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Can regularization be helpful if we are interested only in estimating (and interpreting) the model parameters, not in forecasting or prediction?

I see how regularization/cross-validation is extremely useful if your goal is to make good forecasts on new data. But what if you're doing traditional economics and all you care about is estimating $\beta$? Can cross-validation also be useful in that context? The conceptual difficulty I struggle with is that we can actually compute $\mathcal{L}\left(Y, \hat{Y}\right)$ on test data, but we can never compute $\mathcal{L}\left(\beta, \hat{\beta}\right)$ because the true $\beta$ is by definition never observed. (Take as given the assumption that there even is a true $\beta$, i.e. that we know the family of models from which the data were generated.)

Suppose your loss is $\mathcal{L}\left(\beta, \hat{\beta}\right) = \lVert \beta - \hat{\beta} \rVert$. You face a bias-variance tradeoff, right? So, in theory, you might be better off doing some regularization. But how can you possibly select your regularization parameter?

I'd be happy to see a simple numerical example of a linear regression model, with coefficients $\beta \equiv (\beta_1, \beta_2, \ldots, \beta_k)$, where the researcher's loss function is e.g. $\lVert \beta - \hat{\beta} \rVert$, or even just $(\beta_1 - \hat{\beta}_1)^2$. How, in practice, could one use cross-validation to improve expected loss in those examples?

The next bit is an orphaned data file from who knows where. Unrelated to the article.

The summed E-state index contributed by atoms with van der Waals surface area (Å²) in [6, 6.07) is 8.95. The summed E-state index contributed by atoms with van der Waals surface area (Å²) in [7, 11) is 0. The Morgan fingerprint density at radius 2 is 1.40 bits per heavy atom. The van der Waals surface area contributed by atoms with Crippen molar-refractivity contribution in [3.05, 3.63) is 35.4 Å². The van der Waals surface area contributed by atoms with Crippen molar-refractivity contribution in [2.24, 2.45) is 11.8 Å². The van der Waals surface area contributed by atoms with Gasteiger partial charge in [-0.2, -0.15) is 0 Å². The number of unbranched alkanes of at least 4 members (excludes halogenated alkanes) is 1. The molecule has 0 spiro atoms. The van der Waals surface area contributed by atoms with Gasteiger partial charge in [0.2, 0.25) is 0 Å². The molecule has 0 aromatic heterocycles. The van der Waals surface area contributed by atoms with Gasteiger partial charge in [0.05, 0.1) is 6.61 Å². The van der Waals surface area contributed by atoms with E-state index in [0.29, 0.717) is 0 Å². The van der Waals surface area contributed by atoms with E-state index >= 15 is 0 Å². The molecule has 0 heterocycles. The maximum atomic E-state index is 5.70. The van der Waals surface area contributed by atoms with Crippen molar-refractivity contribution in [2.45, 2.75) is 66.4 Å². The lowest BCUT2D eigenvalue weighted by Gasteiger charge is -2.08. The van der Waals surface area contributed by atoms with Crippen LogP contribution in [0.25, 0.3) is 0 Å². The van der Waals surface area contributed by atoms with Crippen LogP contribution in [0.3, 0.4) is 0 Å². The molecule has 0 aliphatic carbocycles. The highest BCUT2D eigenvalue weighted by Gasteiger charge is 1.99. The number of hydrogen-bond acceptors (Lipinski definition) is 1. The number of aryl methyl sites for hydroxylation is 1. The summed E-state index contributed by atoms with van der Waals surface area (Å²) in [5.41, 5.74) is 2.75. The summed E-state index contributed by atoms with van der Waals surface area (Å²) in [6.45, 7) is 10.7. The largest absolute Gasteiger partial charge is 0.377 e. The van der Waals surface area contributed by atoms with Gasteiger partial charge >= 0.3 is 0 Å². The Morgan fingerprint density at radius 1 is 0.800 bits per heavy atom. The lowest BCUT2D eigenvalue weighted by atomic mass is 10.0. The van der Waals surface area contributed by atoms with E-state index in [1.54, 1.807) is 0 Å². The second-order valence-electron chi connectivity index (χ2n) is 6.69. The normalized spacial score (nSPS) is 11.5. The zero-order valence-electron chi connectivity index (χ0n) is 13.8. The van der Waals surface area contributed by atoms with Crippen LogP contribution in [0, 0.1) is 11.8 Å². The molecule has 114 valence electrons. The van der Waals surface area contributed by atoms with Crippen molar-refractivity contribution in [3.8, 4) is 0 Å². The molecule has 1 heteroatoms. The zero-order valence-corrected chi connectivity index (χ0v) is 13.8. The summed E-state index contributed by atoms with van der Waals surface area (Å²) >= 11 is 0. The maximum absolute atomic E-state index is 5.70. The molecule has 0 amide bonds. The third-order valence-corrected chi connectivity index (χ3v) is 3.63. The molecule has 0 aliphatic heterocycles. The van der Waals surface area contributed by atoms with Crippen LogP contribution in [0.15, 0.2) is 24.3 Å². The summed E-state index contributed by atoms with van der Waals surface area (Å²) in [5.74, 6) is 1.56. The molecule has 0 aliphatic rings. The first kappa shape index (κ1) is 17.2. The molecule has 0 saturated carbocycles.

Edit: DJohnson pointed me to https://www.cs.cornell.edu/home/kleinber/aer15-prediction.pdf, which is relevant to this question. The authors write that

Machine learning techniques ... provide a disciplined way to predict $\hat{Y}$ which (i) uses the data itself to decide how to make the bias-variance trade-off and (ii) allows for search over a very rich set of variables and functional forms. But everything comes at a cost: one must always keep in mind that because they are tuned for $\hat{Y}$ they do not (without many other assumptions) give very useful guarantees for $\hat{\beta}$.

Another relevant paper, again thanks to DJohnson: http://arxiv.org/pdf/1504.01132v3.pdf. This paper addresses the question I was struggling with above: